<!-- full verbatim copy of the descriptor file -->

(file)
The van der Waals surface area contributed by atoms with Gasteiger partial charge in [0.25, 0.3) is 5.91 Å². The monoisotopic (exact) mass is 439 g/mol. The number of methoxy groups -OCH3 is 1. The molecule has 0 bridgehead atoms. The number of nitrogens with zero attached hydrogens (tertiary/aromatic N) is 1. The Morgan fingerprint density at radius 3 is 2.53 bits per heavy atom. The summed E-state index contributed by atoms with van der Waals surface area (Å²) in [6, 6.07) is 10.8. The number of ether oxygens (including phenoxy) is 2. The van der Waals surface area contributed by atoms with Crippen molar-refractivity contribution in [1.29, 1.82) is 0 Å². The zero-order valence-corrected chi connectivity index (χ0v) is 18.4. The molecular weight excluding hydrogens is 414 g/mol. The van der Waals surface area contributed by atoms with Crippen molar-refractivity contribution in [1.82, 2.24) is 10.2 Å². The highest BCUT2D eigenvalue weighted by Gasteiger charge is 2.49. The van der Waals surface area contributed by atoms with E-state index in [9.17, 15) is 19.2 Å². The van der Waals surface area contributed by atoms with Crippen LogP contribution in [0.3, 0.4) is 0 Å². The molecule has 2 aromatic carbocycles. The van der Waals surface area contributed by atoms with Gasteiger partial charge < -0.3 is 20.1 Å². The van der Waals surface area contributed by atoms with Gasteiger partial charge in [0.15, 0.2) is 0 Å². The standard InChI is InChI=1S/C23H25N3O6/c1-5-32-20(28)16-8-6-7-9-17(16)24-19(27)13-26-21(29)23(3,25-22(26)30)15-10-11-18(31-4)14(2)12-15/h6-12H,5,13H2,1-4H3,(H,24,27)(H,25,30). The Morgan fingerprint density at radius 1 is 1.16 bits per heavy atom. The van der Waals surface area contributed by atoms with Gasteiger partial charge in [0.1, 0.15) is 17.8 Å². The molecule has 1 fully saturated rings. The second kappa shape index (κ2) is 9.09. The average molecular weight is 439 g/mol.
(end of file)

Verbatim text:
The van der Waals surface area contributed by atoms with Gasteiger partial charge in [0.25, 0.3) is 5.91 Å². The monoisotopic (exact) mass is 439 g/mol. The number of methoxy groups -OCH3 is 1. The molecule has 0 bridgehead atoms. The number of nitrogens with zero attached hydrogens (tertiary/aromatic N) is 1. The Morgan fingerprint density at radius 3 is 2.53 bits per heavy atom. The summed E-state index contributed by atoms with van der Waals surface area (Å²) in [6, 6.07) is 10.8. The number of ether oxygens (including phenoxy) is 2. The van der Waals surface area contributed by atoms with Crippen molar-refractivity contribution in [1.29, 1.82) is 0 Å². The zero-order valence-corrected chi connectivity index (χ0v) is 18.4. The molecular weight excluding hydrogens is 414 g/mol. The van der Waals surface area contributed by atoms with Crippen molar-refractivity contribution in [1.82, 2.24) is 10.2 Å². The highest BCUT2D eigenvalue weighted by Gasteiger charge is 2.49. The van der Waals surface area contributed by atoms with E-state index in [9.17, 15) is 19.2 Å². The van der Waals surface area contributed by atoms with Crippen LogP contribution in [0.3, 0.4) is 0 Å². The molecule has 2 aromatic carbocycles. The van der Waals surface area contributed by atoms with Gasteiger partial charge < -0.3 is 20.1 Å². The van der Waals surface area contributed by atoms with Gasteiger partial charge in [0.15, 0.2) is 0 Å². The standard InChI is InChI=1S/C23H25N3O6/c1-5-32-20(28)16-8-6-7-9-17(16)24-19(27)13-26-21(29)23(3,25-22(26)30)15-10-11-18(31-4)14(2)12-15/h6-12H,5,13H2,1-4H3,(H,24,27)(H,25,30). The Morgan fingerprint density at radius 1 is 1.16 bits per heavy atom. The van der Waals surface area contributed by atoms with Gasteiger partial charge in [0.1, 0.15) is 17.8 Å². The molecule has 1 fully saturated rings. The second kappa shape index (κ2) is 9.09. The average molecular weight is 439 g/mol.